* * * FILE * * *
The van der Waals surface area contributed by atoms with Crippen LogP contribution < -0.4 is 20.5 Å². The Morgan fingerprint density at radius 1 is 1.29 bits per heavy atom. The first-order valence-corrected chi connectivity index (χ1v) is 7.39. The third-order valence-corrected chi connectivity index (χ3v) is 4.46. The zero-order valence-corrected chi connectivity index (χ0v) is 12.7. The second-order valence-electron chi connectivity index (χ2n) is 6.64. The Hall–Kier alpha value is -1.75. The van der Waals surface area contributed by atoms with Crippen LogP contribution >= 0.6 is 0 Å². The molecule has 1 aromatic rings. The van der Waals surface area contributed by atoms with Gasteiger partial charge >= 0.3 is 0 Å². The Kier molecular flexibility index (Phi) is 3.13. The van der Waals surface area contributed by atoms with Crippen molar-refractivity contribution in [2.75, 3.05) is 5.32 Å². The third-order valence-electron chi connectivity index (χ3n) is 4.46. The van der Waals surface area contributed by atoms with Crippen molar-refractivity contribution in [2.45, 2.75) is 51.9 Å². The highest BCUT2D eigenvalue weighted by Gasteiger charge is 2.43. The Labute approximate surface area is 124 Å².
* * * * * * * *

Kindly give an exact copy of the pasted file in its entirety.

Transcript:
The van der Waals surface area contributed by atoms with Crippen LogP contribution < -0.4 is 20.5 Å². The Morgan fingerprint density at radius 1 is 1.29 bits per heavy atom. The first-order valence-corrected chi connectivity index (χ1v) is 7.39. The third-order valence-corrected chi connectivity index (χ3v) is 4.46. The zero-order valence-corrected chi connectivity index (χ0v) is 12.7. The second-order valence-electron chi connectivity index (χ2n) is 6.64. The Hall–Kier alpha value is -1.75. The van der Waals surface area contributed by atoms with Crippen LogP contribution >= 0.6 is 0 Å². The molecule has 1 aromatic rings. The van der Waals surface area contributed by atoms with Gasteiger partial charge >= 0.3 is 0 Å². The Kier molecular flexibility index (Phi) is 3.13. The van der Waals surface area contributed by atoms with Crippen molar-refractivity contribution in [2.75, 3.05) is 5.32 Å². The third-order valence-electron chi connectivity index (χ3n) is 4.46. The van der Waals surface area contributed by atoms with Crippen molar-refractivity contribution in [2.45, 2.75) is 51.9 Å². The highest BCUT2D eigenvalue weighted by Gasteiger charge is 2.43. The Labute approximate surface area is 124 Å².